pub date: March 8, 2011
source: ALA Midwinter
appeals: romance, sports, contemporary, realistic
content: swearing, heavy make out scenes, sex
I liked the book. I liked Chelsea and Clint and bought into their emotional trauma. I thought their development and growth as characters was realistic. Schindler is a fantastic writer. I was sucked into the book and didn't want to put it down.
However, I had issues. Chelsea and Clint's relationship is very physical from the get-go. The very first time they go out on a date they have a heavy make out session, and then practically every time they're alone after that they start to undress each other. I bought into their hurts and how knowing each other helped them both heal. I really believed that they cared for each other, and more than just sexually. But for me, their relationship was too physical, too fast, with too much description. And Chelsea's attitude going into their relationship bothered me--it was just a summer fling and once she went home she'd go back to her boyfriend. Everyone had summer flings, right? NO!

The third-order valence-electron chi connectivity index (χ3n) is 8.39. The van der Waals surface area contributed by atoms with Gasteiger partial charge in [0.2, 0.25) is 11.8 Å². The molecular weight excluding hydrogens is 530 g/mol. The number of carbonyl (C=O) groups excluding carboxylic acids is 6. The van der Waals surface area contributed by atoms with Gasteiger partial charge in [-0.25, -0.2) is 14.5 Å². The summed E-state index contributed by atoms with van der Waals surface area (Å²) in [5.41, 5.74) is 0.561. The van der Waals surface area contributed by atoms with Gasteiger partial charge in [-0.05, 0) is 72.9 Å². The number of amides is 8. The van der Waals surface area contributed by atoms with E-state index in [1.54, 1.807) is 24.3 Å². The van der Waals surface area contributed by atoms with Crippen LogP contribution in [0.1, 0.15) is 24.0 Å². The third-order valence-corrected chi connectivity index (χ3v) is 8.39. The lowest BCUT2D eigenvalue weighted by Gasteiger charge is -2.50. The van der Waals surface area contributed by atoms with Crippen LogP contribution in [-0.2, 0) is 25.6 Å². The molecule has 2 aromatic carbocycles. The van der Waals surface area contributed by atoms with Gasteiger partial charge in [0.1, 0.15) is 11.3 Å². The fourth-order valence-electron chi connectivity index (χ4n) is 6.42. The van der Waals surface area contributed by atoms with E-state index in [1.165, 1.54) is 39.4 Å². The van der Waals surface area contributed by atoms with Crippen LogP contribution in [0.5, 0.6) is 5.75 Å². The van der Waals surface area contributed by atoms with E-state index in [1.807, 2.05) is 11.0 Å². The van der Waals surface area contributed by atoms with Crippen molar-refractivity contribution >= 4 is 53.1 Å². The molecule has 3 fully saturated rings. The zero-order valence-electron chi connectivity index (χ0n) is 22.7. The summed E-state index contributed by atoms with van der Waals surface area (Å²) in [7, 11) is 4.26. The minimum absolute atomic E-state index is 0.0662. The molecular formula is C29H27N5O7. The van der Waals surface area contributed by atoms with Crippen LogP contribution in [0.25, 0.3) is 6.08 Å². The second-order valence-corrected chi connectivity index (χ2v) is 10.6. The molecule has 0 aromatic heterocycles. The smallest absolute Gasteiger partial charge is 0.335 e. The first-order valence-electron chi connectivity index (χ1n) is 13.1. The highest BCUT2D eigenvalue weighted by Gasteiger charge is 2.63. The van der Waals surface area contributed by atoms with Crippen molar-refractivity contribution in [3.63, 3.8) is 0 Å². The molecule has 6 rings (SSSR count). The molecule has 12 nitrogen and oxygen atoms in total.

Overall a good, well-written book with realistic characters. But too sexy for me.
Star basketball player Chelsea "Nitro" Keyes had the promise of a full ride to college—and everyone's admiration back home. Then she took a horrible fall during senior year. Now a metal plate holds her together and she feels like a stranger in her own family.
That summer, Chelsea's dad hires Clint, a nineteen-year-old ex-hockey player and "boot camp" trainer, to work with her at a northern Minnesota lake resort. As they grow close, Chelsea finds that Clint's haunted by his own tragedy. Will their romance end up hurting them all over again—or finally heal their heartbreak?